Team Endurance Nation has returned from the inaugural Ironman Tulsa with plenty of hardware and even more experience. After much speculation as to whether or not the event would happen, we can finally put it in the books. Congratulations to all finishers, and a special shout out to our squad with four folks earning slots to the World Championships in Hawaii.
Preparing for an Unknown Event
Without a doubt, the hardest part of the process with simply training into the unknown.
After 18 months of a roller coaster ride around information, athletes heading into 2021 early-season races still had little certainty.
Having the Team was critical, giving support and motivation to stay on track despite the news-fake news cycles on social media.
Training Through the Winter
The guidance was the same in any traditional year. Our winter OutSeason training protocol followed by a quick transition into race preparation.
Given the early season nature of the event, very few athletes were able to get out into the open water or out on the open road before the event.
We relied heavily on Zwift for the bulk of our training. Only a handful of athletes were able to consistently access a pool for swimming. There was more than a few folks doing dryland exercises and keeping their fingers crossed.
Heading into the race weekend we knew one thing for sure: it was going to be an adventure!
Recon the Course
Thanks to google maps and Best Bike Split, we were able to give her athletes reasonable expectations about the day. Of course, there’s no substitute for being on the ground. With plenty of early season travel restrictions in place, athletes were forced to spend the precious few hours they had in Tulsa checking out as much of the course as possible.
The swim area is small which meant no formal opportunities for practice. The bike course is hey single loop and quite large, making it difficult to see the entire route. The roads are rough and places too, and rain on race day did not help. If you participated in the race, you probably left something out there on the bike course. And we’re not just talking about your sweat!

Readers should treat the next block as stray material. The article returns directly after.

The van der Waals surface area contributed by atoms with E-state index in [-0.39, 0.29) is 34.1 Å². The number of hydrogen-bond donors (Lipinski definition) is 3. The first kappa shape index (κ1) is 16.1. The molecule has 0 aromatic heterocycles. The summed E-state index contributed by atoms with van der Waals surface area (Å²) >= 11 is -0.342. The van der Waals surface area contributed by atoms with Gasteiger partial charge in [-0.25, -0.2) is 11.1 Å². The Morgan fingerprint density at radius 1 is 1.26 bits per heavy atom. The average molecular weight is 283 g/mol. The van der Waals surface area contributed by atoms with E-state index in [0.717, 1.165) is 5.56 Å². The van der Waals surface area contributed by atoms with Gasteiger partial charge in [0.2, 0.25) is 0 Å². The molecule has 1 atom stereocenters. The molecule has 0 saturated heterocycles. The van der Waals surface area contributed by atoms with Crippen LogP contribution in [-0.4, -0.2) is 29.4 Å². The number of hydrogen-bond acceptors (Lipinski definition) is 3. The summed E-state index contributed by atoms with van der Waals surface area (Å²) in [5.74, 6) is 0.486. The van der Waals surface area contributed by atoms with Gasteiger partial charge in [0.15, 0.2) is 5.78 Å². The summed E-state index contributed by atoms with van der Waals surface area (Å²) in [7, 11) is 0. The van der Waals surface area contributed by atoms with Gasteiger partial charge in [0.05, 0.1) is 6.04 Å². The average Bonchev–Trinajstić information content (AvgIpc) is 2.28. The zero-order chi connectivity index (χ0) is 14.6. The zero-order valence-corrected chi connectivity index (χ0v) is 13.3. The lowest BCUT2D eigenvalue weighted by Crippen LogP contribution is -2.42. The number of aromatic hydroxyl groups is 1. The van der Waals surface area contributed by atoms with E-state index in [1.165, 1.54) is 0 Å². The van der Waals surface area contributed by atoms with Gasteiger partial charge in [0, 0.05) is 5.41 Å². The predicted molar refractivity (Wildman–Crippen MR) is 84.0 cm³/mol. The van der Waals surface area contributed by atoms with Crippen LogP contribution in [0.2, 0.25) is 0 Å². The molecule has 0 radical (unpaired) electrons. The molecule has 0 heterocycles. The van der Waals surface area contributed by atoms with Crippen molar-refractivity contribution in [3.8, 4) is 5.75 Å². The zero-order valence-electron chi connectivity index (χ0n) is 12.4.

The run course is a mostly out and back affair, with minor elevation changes moving from downtown down to the river and then back again. It was mostly on the sidewalk but athletes could step off the path to avoid puddles if needed.
Execute Like Champions
Watching the race unfold is pretty stressful. Partly because it has been such a long time since we had a race. But also because of the conditions and the high level of competition on the ground. Anyone who is looking for a race this year was heading to Tulsa.
After a normal swim start chaos, things begin to settle in on the bike and we started to see the field spread apart. The rolling terrain and return headwinds helped with that as well. Very proud of the fact of how patiently our athletes executed their bikes, setting up the run.
According to our Four Keys of Race Execution, there is no such thing as a good bike followed by a bad run. So impressed to see how many solid runs were put up on the board. Not just from the team but from everyone. 26.2 miles is difficult no matter where the race happens, and the competition did not disappoint. Even the pro men put up not one, but two marathons in the 2:36:xx range!
They were plenty of lessons learned across the board, in true Endurance Nation style, we captured this online in a post-race phone call to save for future generations of athletes heading to compete in Tulsa.
This resource is available to members only, you can join our annual content membership – TribeEN – to access it and many of our other resources.
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